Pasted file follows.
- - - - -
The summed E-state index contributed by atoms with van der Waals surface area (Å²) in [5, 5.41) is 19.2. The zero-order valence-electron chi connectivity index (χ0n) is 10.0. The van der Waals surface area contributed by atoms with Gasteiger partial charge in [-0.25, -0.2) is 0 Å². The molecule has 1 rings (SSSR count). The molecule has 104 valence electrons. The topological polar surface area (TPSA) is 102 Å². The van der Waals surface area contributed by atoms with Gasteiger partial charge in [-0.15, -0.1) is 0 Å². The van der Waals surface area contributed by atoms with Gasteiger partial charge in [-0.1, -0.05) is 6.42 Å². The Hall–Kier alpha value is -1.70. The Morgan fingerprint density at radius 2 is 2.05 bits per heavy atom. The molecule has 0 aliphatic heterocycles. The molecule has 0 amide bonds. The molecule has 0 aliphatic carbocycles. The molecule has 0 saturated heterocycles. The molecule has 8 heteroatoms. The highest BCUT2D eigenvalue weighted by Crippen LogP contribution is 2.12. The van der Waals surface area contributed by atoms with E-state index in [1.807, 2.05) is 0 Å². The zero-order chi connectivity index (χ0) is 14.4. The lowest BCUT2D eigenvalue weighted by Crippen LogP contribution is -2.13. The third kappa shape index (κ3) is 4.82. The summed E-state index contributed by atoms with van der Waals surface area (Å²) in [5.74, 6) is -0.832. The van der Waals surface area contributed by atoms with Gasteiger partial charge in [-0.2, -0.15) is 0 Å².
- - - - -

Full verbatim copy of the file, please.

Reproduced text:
The summed E-state index contributed by atoms with van der Waals surface area (Å²) in [5, 5.41) is 19.2. The zero-order valence-electron chi connectivity index (χ0n) is 10.0. The van der Waals surface area contributed by atoms with Gasteiger partial charge in [-0.25, -0.2) is 0 Å². The molecule has 1 rings (SSSR count). The molecule has 104 valence electrons. The topological polar surface area (TPSA) is 102 Å². The van der Waals surface area contributed by atoms with Gasteiger partial charge in [-0.15, -0.1) is 0 Å². The van der Waals surface area contributed by atoms with Gasteiger partial charge in [-0.1, -0.05) is 6.42 Å². The Hall–Kier alpha value is -1.70. The Morgan fingerprint density at radius 2 is 2.05 bits per heavy atom. The molecule has 0 aliphatic heterocycles. The molecule has 0 amide bonds. The molecule has 0 aliphatic carbocycles. The molecule has 0 saturated heterocycles. The molecule has 8 heteroatoms. The highest BCUT2D eigenvalue weighted by Crippen LogP contribution is 2.12. The van der Waals surface area contributed by atoms with E-state index in [1.807, 2.05) is 0 Å². The zero-order chi connectivity index (χ0) is 14.4. The lowest BCUT2D eigenvalue weighted by Crippen LogP contribution is -2.13. The third kappa shape index (κ3) is 4.82. The summed E-state index contributed by atoms with van der Waals surface area (Å²) in [5.74, 6) is -0.832. The van der Waals surface area contributed by atoms with Gasteiger partial charge in [-0.2, -0.15) is 0 Å².